dealt the small blind six times every 60 minutes. If you always
call, you wind up calling twice each hour when you really shouldn’t.
That’s only $2 each hour, but if you play ten hours per week,
at the end of the year you’ve given away well over a thousand
dollars unnecessarily. Sobering thought, isn’t it?
Costly Decsisions Matter Too
Decisions costing a significant amount of money, while not occurring
often, are very important. Suppose all the cards have been dealt,
and your opponent bets into a fairly large pot. If you call when
you should have folded and your opponent wins the pot, that’s
an error, but not a critical one. It cost only one bet. But if you
fold the winning hand, that’s a grievous error, because now
the cost of that mistake is the entire pot.
We’re certainly not advising you to call every time someone
bets on the river. But remember: Calling doesn’t have to be
correct too often to pay off handsomely over time. If the cost of
a mistaken fold is ten times the price of a mistaken call, you need
to be correct only slightly more than ten percent of the time to
make calling worthwhile.
Early Decsions Matter Most
Early choices usually mean more than later ones because of their
impact on subsequent decisions. Whenever you make an incorrect move
up front, you run the risk of rendering each subsequent decision
incorrect as well. That’s why your choice of starting hands
is usually much more critical than how you play on future betting
Keeping Your Equilibrium When Your Luck Goes South
No magic elixir can eliminate the troughs everyone experiences now
and then at poker. Losing streaks are no fun. Even the realization
that you’re not the only poor soul tossing about in the same
sinking boat sheds little consolation when you’ve been buffeted
by the vicissitudes of fate.
At such times, remind yourself that poker is a lifetime endeavor,
and that as long as you continue to play your usual solid game based
on good decisions, your discipline will eventually pay off.
We recommend one course of action to any player mired in a losing
streak: Shift gears. We all change gears during a poker game. Sometimes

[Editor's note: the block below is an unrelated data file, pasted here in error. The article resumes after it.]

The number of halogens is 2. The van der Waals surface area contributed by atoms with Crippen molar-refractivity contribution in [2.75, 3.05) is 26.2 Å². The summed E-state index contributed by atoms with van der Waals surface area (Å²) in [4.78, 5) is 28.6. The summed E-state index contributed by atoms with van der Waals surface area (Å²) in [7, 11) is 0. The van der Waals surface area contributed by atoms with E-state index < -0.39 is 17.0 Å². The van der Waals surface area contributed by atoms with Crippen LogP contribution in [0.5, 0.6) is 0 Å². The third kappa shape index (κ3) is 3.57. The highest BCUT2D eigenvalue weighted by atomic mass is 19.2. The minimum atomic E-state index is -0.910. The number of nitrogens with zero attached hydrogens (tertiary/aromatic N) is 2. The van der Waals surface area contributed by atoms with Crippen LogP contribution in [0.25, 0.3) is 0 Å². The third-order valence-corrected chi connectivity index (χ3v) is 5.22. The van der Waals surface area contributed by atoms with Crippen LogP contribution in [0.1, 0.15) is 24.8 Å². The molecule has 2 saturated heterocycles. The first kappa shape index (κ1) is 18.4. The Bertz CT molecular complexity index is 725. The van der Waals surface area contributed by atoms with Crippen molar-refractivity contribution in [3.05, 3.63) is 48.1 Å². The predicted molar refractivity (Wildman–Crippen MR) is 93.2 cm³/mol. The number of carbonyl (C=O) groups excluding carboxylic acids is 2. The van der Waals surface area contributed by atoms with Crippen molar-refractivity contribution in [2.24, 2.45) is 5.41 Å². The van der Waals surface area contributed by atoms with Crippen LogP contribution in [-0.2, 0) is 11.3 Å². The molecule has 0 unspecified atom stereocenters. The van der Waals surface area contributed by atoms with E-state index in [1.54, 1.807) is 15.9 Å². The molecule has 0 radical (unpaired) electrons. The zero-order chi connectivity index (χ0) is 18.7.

we do this consciously, as a planned strategy, while other times
we just wind up playing differently later on than we did when we
first sat down.
When you’re losing, consider gearing down . . . way down,
by playing fewer hands. Losing means it’s time for lots of
traction and not much speed. It’s a time for playing only
the best starting hands. Not marginal hands, not good ¾ or
even very good ¾ starting hands, but only the best hands.
That means you’ll throw away hand after hand. It takes discipline
to do this, particularly when some of the hands would have won.
But here’s the recipe for gearing down:
· Stay away from troublesome, marginal hands. Go with the
· Make opponents pay to draw out on you. Most of the time
they won’t get lucky, and that extra money in the pot will
wind up in your stack of chips.
· Never play weak starting hands from early position.
These concepts apply to all forms of poker. But by themselves they’re
not enough. Each form of poker is quite different, and each demands
the application of specific strategies and tactics if you’re
to win consistently. Once you’ve learned to blend general
poker strategy with game-specific tactics, you’ll be on your
way to becoming a solid, dangerous poker player, online or off.
Kathy Watterson & Lou Krieger
Read more about how to raise your poker game
here . Lou Krieger is the co-author of 'Poker for Dummies' and the host
Royal Vegas Poker . To learn about the promotions offered at the site visit our Royal
Vegas Poker Bonus Page